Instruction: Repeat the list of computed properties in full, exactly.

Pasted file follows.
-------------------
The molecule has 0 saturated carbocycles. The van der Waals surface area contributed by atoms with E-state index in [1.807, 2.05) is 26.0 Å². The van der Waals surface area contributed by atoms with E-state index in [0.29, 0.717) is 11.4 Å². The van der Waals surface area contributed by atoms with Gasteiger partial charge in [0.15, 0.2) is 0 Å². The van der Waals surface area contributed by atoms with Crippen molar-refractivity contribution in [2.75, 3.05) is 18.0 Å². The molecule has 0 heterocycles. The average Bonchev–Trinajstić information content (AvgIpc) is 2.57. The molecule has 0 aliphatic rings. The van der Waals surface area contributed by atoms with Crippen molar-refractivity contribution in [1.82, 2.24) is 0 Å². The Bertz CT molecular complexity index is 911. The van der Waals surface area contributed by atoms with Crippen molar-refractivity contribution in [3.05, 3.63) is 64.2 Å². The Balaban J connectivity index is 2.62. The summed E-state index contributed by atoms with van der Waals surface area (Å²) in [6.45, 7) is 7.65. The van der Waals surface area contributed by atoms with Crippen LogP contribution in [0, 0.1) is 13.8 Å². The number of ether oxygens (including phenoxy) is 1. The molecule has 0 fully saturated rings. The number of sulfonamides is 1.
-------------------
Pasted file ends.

The molecule has 0 saturated carbocycles. The van der Waals surface area contributed by atoms with E-state index in [1.807, 2.05) is 26.0 Å². The van der Waals surface area contributed by atoms with E-state index in [0.29, 0.717) is 11.4 Å². The van der Waals surface area contributed by atoms with Gasteiger partial charge in [0.15, 0.2) is 0 Å². The van der Waals surface area contributed by atoms with Crippen molar-refractivity contribution in [2.75, 3.05) is 18.0 Å². The molecule has 0 heterocycles. The average Bonchev–Trinajstić information content (AvgIpc) is 2.57. The molecule has 0 aliphatic rings. The van der Waals surface area contributed by atoms with Crippen molar-refractivity contribution in [1.82, 2.24) is 0 Å². The Bertz CT molecular complexity index is 911. The van der Waals surface area contributed by atoms with Crippen molar-refractivity contribution in [3.05, 3.63) is 64.2 Å². The Balaban J connectivity index is 2.62. The summed E-state index contributed by atoms with van der Waals surface area (Å²) in [6.45, 7) is 7.65. The van der Waals surface area contributed by atoms with Crippen LogP contribution in [0, 0.1) is 13.8 Å². The number of ether oxygens (including phenoxy) is 1. The molecule has 0 fully saturated rings. The number of sulfonamides is 1.